amateur videographer Bill Gibson, Huronia Museum volunteer
Sorry the one clip has poor audio level, still not quite sure why. Still interesting to hear Hunter talk about his burning interest as a kid in local history. Glad he was able to work his whole life within his passionate interest.
I took a drive down south of Barrie to the 400 Antique Mart just off the 400 super highway that runs down to Toronto.
Just three typewriters. One, an early SCM office electric with no power cord. One Underwood 5, rightly described as mint condition, but asking a silly, that is beyond outrageous price of $198.00. I acquired an Underwood 5 not in mint condition from the Huronia Museum for $10. The Underwood 5 was made in very large numbers, many have survived and the Underwood 5 is normally a 10-15 dollar item. Worth adding to your collection, but not an item to kid yourself into paying 200 dollars. They were an early practically indestructible office typewriter. OTOH it was the cleanest typewriter I have ever seen. At the other end of the Mart another Underwood 5 asking a semi-comical $49. I passed on all three.
I was fortunate in Barrie on the way home. Went to Staples, parking lot was awfully full. Then I remembered it was the end of the afternoon of the first day back to school. Last second school supplies were being sought. I went backwards a few steps in the technology and bought a Brother electronic typewriter. I will post about it later this week.
switched my monthly nephrologist consult from 115pm to 800am in Penetang…. to accommodate an information session by the Jesuits in English Canada re the proposed recycling plant to be built near the Martyrs’ Shrine and Ste. Marie Among the Hurons. In the evening I went to the Huronia Chapter meeting of the Ontario Archaeological Society to hear Jamie Hunter talk about a partial collection of glass beads from the Ball site, a Huron Village excavation conducted over twenty five years by Wilfrid Laurier University.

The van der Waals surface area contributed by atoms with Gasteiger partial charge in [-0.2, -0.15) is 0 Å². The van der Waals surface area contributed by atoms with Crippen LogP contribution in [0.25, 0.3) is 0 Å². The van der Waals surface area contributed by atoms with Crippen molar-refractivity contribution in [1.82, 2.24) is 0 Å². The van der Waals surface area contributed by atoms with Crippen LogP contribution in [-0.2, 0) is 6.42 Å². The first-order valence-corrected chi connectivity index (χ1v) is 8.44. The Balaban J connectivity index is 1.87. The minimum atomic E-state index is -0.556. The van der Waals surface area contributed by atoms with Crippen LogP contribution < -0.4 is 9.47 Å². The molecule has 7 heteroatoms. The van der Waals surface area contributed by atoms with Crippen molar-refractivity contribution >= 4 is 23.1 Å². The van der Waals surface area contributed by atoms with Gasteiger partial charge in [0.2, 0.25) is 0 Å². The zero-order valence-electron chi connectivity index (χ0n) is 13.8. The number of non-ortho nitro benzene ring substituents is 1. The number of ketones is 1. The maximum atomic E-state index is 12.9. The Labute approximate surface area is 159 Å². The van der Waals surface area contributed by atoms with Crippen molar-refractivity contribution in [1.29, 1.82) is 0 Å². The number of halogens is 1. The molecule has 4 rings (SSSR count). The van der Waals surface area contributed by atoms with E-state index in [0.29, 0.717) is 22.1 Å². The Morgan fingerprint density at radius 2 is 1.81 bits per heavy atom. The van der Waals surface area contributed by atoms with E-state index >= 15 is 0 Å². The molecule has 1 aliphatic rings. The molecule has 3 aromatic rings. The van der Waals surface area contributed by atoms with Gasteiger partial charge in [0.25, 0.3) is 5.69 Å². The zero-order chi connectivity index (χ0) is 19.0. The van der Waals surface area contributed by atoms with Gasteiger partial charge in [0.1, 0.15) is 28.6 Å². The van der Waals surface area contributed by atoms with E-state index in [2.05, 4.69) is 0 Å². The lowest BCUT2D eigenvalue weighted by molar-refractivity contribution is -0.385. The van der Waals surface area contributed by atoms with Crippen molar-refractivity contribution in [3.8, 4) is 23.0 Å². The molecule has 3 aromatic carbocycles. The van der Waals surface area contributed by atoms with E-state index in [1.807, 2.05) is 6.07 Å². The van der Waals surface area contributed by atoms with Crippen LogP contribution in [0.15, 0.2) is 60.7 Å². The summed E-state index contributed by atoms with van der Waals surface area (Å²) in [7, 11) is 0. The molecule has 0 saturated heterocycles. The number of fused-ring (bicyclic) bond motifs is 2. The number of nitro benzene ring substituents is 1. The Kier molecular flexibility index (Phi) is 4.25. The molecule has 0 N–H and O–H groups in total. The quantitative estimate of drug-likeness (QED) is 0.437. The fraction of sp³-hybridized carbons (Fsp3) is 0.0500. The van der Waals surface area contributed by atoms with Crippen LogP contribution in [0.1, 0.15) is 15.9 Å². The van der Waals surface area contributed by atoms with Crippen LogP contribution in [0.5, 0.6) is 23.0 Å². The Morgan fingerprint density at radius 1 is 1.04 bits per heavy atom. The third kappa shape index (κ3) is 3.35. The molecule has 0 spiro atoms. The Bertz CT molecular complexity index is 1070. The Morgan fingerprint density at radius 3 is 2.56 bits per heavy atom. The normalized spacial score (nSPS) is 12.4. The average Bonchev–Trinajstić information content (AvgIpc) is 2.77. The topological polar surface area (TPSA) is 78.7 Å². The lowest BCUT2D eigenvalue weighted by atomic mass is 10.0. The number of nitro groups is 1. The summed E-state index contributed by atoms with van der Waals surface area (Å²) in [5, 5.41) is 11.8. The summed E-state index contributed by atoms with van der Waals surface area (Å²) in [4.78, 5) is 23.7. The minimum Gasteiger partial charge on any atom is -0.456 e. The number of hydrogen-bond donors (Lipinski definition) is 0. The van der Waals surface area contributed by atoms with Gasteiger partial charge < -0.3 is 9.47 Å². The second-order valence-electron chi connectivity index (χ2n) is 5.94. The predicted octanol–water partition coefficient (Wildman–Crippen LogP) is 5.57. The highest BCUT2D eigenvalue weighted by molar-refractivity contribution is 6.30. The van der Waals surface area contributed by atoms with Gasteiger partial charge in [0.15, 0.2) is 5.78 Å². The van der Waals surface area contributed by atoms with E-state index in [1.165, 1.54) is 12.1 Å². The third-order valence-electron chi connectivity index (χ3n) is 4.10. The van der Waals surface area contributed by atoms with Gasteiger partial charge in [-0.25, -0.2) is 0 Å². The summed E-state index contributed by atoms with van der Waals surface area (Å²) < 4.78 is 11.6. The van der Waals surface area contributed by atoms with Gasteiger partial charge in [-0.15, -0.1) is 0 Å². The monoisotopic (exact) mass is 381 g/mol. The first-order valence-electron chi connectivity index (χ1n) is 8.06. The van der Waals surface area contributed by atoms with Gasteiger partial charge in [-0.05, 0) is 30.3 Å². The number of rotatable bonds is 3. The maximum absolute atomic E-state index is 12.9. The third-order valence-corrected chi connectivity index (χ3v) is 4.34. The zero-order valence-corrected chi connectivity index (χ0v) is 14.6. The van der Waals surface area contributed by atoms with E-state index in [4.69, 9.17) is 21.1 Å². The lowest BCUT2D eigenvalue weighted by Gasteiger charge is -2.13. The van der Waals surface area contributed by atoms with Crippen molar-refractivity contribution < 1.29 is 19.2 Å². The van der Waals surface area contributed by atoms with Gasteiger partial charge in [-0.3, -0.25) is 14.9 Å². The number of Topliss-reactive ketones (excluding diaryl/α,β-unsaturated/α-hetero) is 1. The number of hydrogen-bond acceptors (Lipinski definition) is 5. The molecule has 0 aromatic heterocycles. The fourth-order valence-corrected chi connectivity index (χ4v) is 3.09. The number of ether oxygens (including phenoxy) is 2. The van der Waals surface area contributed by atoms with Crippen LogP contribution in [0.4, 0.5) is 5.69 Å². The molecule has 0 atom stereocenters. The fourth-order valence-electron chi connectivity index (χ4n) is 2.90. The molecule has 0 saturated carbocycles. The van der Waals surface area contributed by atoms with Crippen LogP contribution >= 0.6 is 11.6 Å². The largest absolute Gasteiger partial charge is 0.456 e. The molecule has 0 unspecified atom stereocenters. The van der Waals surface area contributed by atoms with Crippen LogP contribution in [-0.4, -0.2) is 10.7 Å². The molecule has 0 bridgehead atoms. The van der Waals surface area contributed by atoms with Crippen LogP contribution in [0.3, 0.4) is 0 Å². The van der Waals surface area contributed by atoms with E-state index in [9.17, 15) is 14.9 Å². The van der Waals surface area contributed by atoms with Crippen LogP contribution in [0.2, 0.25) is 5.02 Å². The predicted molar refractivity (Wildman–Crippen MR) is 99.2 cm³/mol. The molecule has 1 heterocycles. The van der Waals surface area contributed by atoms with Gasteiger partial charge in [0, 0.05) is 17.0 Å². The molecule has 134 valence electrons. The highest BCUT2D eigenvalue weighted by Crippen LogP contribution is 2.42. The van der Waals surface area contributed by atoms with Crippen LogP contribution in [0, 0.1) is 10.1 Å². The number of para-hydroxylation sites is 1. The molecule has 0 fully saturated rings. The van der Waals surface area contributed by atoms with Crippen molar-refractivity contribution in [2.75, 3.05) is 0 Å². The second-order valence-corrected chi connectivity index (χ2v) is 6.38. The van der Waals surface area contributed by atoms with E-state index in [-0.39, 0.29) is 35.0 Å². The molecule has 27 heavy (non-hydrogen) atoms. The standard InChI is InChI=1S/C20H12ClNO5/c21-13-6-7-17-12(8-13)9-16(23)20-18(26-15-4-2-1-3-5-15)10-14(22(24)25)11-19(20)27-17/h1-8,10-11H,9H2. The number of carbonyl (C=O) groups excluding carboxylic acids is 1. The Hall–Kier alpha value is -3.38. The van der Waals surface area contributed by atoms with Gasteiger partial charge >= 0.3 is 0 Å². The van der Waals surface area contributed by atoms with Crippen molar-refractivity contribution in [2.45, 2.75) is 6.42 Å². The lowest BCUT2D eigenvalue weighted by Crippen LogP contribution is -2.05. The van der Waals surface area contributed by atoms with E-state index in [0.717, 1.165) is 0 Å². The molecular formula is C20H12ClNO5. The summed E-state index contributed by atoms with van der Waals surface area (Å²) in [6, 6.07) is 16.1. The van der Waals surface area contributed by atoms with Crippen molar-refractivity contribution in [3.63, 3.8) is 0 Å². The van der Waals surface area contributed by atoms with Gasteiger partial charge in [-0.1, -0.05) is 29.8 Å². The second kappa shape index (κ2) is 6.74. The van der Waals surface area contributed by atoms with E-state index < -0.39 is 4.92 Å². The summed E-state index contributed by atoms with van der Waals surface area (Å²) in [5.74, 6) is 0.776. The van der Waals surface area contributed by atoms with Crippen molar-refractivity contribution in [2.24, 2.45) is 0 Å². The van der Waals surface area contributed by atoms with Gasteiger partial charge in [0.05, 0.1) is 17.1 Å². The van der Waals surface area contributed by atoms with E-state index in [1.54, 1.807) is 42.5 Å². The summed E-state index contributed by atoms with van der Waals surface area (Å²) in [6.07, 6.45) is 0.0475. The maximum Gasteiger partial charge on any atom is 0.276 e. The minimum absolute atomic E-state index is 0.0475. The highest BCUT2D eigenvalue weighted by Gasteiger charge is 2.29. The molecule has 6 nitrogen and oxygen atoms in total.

visited the Ellery Site, sw of Waverley, Ontario, on provincially owned land where Laurentian University Department of Anthropology held an archaeology field school. Two Huron villages, one dated to the 1400s based on distinctive pottery style, and one to the contact (French trade and occupation in Huronia) roughly 1600 (trade goods coming up from Quebec and eastern shore of Canada) and 1650 (the year after the catstrophic war with the Iroquois when the Hurons abandoned the area). Thanks to Robert Brown who guided me around.
Dialysis, almost late. Went smooth enough until the very end when my blood pressure dropped. I felt lightheaded when I stood up at the end of the run. They had to hand me several cups of cranberry juice. Took almost 20 minutes to get it back up to 124 over 70. It had dipped to 88 over something or other when I stood up. We conclude that we got too aggressive and took off too much fluid. Not a big concern. I felt bad for taking so long on a Friday to get out after the run. But not my fault.
Attended an art show opening at the Huronia Museum, Alethia photographs by Nick Anest, amateur photographer – Nick Anest was born in Midland in 1929 to Greek immigrant parents who ran The Midland Candy Works. The people of Midland knew Nick Anest as the proprietor of “Uptown Billiards”. Parking lot was packed, huge turnout. Show celebrates community, family, multiculturalism.